Guarding the Flame of the Centennial Olympic Games These heroes carried the sacred flame the symbol of World Peace, Friendship and Unity. Lane Barnes, William Debuty, Charles Friedrich, Jeremy Gaertner, Kevin Hall, Jordan Hardick, Katie . . . — Map (db m106095) HM
34Alabama (Pike County), Troy — Green Davis Tailgate Terrace
“Tailgating" on the Troy campus was initiated during the 1990’s through the example and leadership of Green Davis. In 1993 the area outside of Memorial Stadium was named in honor of Green Davis for his enduring efforts to boost Trojan . . . — Map (db m38929) HM
35Alabama (Pike County), Troy — Riddle-Pace Field
Originally constructed as the home field for the university’s football and baseball teams. Pace Field, home of the Troy Trojans and the Troy baseball team in the late 1930s and 1940s, stood at the location of the current Riddle - Pace Field. It is . . . — Map (db m38935) HM
36Alabama (Russell County), Fort Mitchell — Indian Ball Ground
The most popular game among the Indians of this region was "stick ball." This field has been constructed so that the game may be enjoyed again in the Chattahoochee Valley where it was played for hundreds of years. Sometimes known as "little brother . . . — Map (db m26020) HM
37Alabama (Shelby County), Pelham — Pelham, Alabama / Ballantrae Golf Course
Side 1 Pelham, Alabama Pelham, located in Shelby County, Alabama, acquired its name in approximately 1867. It was named for “Gallant Pelham” who fought in the Confederate Army and was killed in action at Kelly’s Ford, . . . — Map (db m76260) HM
38Alabama (Tuscaloosa County), Tuscaloosa — Site of Queen City Park Softball Field1936-1967
Built on this site in 1936, Queen City Park Softball Field served as the cornerstone for the first successful community effort to promote the organized play of amateur softball in Tuscaloosa County. Its construction followed nationwide efforts to . . . — Map (db m28788) HM
39Alabama (Tuscaloosa County), Tuscaloosa — The Jemison Home
Built by Robert Jemison Jr. Completed 1862, the 26 room Italian Villa style mansion is distinguished by its octagonal cupola and delicate carved fretwork. Jemison, a member of Alabama Legislature for 20 years (1840-63), 1861 Secession Convention (he . . . — Map (db m35321) HM
40Alaska (Matanuska-Susitna Borough), Wasilla — BaltoIditarod Trail Sled Dog Race
Dedicated to the indomitable spirit of the sled dogs of the Iditarod Trail Sled Dog Race. “The Last Great Race on Earth” Endurance • Fidelity • Intelligence Dedicated the first Saturday of March, 2012 Historic replica of . . . — Map (db m80411) HM
41Alaska (Matanuska-Susitna Borough), Wasilla — Father of the IditarodJoe Redington, Sr. — Iditarod Trail Race Headquarters —
Joe Redington, Sr. Born in Oklahoma, February 1, 1917 • Died in Alaska, June 24, 1999 Joe was an accomplished man; homesteader, big-game guide, bush pilot, commercial fisherman, boat builder, fish-plant manager, and mountain . . . — Map (db m80410) HM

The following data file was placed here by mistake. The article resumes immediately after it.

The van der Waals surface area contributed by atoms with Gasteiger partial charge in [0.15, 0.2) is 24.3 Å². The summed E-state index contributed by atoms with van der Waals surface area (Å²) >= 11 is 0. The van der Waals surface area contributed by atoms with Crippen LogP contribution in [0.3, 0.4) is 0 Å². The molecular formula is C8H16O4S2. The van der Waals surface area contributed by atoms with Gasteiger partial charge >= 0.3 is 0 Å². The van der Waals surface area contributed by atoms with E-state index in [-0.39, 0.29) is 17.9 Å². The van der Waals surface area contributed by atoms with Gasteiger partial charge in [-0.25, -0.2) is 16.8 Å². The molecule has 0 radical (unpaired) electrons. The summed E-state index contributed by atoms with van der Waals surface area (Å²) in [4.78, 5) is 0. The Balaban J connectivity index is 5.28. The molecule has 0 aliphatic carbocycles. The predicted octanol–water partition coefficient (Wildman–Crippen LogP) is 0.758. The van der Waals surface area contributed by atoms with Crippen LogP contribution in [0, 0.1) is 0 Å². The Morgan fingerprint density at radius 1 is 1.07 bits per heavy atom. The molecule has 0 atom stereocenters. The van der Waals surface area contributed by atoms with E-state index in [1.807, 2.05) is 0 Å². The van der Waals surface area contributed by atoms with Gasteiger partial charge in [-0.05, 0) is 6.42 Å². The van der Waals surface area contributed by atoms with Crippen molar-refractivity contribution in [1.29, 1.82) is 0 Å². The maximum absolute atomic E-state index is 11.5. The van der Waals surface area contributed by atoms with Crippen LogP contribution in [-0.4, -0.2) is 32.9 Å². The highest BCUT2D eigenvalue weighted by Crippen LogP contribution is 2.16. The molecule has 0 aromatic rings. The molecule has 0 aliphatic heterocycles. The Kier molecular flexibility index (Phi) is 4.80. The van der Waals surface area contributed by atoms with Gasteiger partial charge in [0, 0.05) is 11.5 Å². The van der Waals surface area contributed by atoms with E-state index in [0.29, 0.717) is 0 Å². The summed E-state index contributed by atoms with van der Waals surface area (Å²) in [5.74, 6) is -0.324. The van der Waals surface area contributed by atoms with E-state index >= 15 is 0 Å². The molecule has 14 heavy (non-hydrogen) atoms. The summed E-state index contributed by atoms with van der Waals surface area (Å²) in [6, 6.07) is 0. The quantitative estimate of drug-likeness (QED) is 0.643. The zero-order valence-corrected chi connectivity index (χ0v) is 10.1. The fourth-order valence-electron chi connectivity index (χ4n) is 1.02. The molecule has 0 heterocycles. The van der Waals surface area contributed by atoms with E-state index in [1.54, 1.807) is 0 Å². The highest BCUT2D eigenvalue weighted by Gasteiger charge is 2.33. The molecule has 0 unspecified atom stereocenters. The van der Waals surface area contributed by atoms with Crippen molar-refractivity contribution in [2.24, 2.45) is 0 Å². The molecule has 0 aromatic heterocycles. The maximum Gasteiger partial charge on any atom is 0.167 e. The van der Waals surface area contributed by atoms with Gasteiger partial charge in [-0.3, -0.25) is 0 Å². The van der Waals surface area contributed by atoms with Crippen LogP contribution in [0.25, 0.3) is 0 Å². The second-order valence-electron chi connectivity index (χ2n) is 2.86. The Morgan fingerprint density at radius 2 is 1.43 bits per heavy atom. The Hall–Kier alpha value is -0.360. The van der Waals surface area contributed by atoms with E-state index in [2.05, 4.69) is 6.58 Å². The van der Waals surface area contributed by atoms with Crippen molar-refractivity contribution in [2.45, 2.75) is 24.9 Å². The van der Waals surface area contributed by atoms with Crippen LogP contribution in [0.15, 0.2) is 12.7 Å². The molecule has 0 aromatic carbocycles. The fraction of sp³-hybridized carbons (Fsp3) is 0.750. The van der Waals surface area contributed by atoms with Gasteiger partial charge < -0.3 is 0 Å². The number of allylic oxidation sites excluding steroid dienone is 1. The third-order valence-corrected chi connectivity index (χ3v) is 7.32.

42Alaska (Matanuska-Susitna Borough), Wasilla — Iditarod CabinIn loving memory of Dean H. Christopherson
In loving memory of Dean H. Christopherson 1916-1992 Made possible by a generous contribution from Mrs. Elaine G. Christopherson in memory of her husband The cabin is similar to the cabin at Rohn the eighth checkpoint on the . . . — Map (db m80413) HM
43Arizona (Cochise County), Bisbee — The Warren Ball Park
Originally constructed of wood in 1908, the Warren Ball Park is the oldest in the state of Arizona and stands as testimony to Bisbee's rich heritage. The Warren Company, a subsidiary of the Calumet & Arizona and Pittsburgh & Superior Mining . . . — Map (db m48573) HM
44Arizona (Coconino County), Flagstaff — The Historic Basque Handball Court
Historic Basque handball court (cancha) built in 1926 by Jesus Garcia, a Spaniard who migrated to Flagstaff in 1912. He owned and operated the adjacent Tourist Home. The Basque would reportedly herd sheep, drink, chase women, or play their beloved . . . — Map (db m59498) HM
45Arizona (Coconino County), Wupatki National Monument — The BallcourtA Mexican Idea at Wupatki
Ballcourts were common in southern Arizona from A.D. 750 to 1200, but relatively rare here in the northern part of the state. This suggests that the people of Wupatki intermingled with their southern Arizona neighbors - the Hohokam - who may have . . . — Map (db m41696) HM
46Arizona (Maricopa County), Scottsdale — Herbert "Herb" R. Drinkwater28 August 1936 28 December 1997
Scottsdale City Councilman 1970-1978 Mayor of Scottsdale 1980-1996 "Serving the citizens of Scottsdale is the greatest job in the world." Herb Drinkwater "Mr. Scottsdale," Mayor Herb Drinkwater, served the citizens of Scottsdale . . . — Map (db m141342) HM
47Arizona (Maricopa County), Tempe — Site of Goodwin Stadium 1936-1978
Site of Goodwin Stadium Named for Garfield Goodwin, past mayor of Tempe, member of the Arizona State Teachers College Board of Education and reciever for the 1899 Tempe "Normals" football squad. The Normals defeated the University of Arizona at . . . — Map (db m156169) HM
48Arizona (Maricopa County), Wickenburg — Everett BowmanAll-Around Champion Cowboy of the World — Years 1935 & 1937 —
b. July 12, 1899 Hope, NM d. October 25, 1971 Wickenburg, AZ Known as the cowboy's cowboy Admired and revered by townsfolk Father and organizer of Turtle Association 1936 which became the Professional Rodeo Cowboy Association 1937 Owned . . . — Map (db m29473) HM
49Arizona (Pima County), Tucson — AQHHMP #2 — Hacienda MoltacquaAmerican Quarter Horse Historical Marker
The first World's Championship Quarter Horse Speed Trials were held just north of this site in 1941 at the newly-constructed Hacienda Moltacqua Racetrack. Bob Locke, owner of the track, was a member of the Southern Arizona Horse Breeders . . . — Map (db m40473) HM